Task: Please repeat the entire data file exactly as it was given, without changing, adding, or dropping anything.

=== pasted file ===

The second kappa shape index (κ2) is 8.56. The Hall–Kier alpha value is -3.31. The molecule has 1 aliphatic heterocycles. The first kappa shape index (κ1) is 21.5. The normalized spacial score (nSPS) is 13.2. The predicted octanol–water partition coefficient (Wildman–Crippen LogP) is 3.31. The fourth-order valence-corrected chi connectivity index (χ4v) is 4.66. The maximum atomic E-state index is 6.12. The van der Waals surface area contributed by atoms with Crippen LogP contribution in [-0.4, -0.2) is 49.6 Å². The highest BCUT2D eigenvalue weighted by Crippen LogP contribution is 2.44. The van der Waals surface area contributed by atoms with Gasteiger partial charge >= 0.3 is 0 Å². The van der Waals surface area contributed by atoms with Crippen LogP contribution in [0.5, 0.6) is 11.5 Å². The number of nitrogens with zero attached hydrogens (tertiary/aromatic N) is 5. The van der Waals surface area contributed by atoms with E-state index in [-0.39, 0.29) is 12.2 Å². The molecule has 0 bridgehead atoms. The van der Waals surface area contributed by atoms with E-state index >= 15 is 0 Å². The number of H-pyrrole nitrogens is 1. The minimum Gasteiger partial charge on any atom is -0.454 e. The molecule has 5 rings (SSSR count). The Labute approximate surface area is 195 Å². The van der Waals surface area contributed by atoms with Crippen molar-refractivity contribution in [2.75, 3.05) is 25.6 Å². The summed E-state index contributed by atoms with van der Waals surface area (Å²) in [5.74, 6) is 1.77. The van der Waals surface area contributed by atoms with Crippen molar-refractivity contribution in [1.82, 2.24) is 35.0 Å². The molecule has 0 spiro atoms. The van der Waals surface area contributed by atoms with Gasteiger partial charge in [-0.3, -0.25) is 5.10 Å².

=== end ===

The second kappa shape index (κ2) is 8.56. The Hall–Kier alpha value is -3.31. The molecule has 1 aliphatic heterocycles. The first kappa shape index (κ1) is 21.5. The normalized spacial score (nSPS) is 13.2. The predicted octanol–water partition coefficient (Wildman–Crippen LogP) is 3.31. The fourth-order valence-corrected chi connectivity index (χ4v) is 4.66. The maximum atomic E-state index is 6.12. The van der Waals surface area contributed by atoms with Crippen LogP contribution in [-0.4, -0.2) is 49.6 Å². The highest BCUT2D eigenvalue weighted by Crippen LogP contribution is 2.44. The van der Waals surface area contributed by atoms with Gasteiger partial charge >= 0.3 is 0 Å². The van der Waals surface area contributed by atoms with Crippen LogP contribution in [0.5, 0.6) is 11.5 Å². The number of nitrogens with zero attached hydrogens (tertiary/aromatic N) is 5. The van der Waals surface area contributed by atoms with E-state index in [-0.39, 0.29) is 12.2 Å². The molecule has 0 bridgehead atoms. The van der Waals surface area contributed by atoms with E-state index >= 15 is 0 Å². The number of H-pyrrole nitrogens is 1. The minimum Gasteiger partial charge on any atom is -0.454 e. The molecule has 5 rings (SSSR count). The Labute approximate surface area is 195 Å². The van der Waals surface area contributed by atoms with Crippen molar-refractivity contribution in [2.75, 3.05) is 25.6 Å². The summed E-state index contributed by atoms with van der Waals surface area (Å²) in [5.74, 6) is 1.77. The van der Waals surface area contributed by atoms with Crippen molar-refractivity contribution in [1.82, 2.24) is 35.0 Å². The molecule has 0 spiro atoms. The van der Waals surface area contributed by atoms with Gasteiger partial charge in [-0.3, -0.25) is 5.10 Å².